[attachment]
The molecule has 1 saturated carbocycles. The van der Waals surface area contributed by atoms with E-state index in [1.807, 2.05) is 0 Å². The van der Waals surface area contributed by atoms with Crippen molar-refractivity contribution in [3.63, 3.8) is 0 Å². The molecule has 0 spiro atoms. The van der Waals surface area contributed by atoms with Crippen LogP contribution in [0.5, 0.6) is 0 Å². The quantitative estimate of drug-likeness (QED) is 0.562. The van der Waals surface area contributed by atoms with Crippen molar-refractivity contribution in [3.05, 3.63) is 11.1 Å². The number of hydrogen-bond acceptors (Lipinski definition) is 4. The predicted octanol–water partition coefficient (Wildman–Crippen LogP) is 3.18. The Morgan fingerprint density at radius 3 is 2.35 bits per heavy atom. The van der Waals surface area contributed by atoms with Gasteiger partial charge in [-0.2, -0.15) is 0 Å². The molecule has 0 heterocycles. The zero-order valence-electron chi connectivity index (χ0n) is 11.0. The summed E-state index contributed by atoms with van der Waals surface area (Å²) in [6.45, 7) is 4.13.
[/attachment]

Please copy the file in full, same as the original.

The molecule has 1 saturated carbocycles. The van der Waals surface area contributed by atoms with E-state index in [1.807, 2.05) is 0 Å². The van der Waals surface area contributed by atoms with Crippen molar-refractivity contribution in [3.63, 3.8) is 0 Å². The molecule has 0 spiro atoms. The van der Waals surface area contributed by atoms with Crippen LogP contribution in [0.5, 0.6) is 0 Å². The quantitative estimate of drug-likeness (QED) is 0.562. The van der Waals surface area contributed by atoms with Crippen molar-refractivity contribution in [3.05, 3.63) is 11.1 Å². The number of hydrogen-bond acceptors (Lipinski definition) is 4. The predicted octanol–water partition coefficient (Wildman–Crippen LogP) is 3.18. The Morgan fingerprint density at radius 3 is 2.35 bits per heavy atom. The van der Waals surface area contributed by atoms with Gasteiger partial charge in [-0.2, -0.15) is 0 Å². The molecule has 0 heterocycles. The zero-order valence-electron chi connectivity index (χ0n) is 11.0. The summed E-state index contributed by atoms with van der Waals surface area (Å²) in [6.45, 7) is 4.13.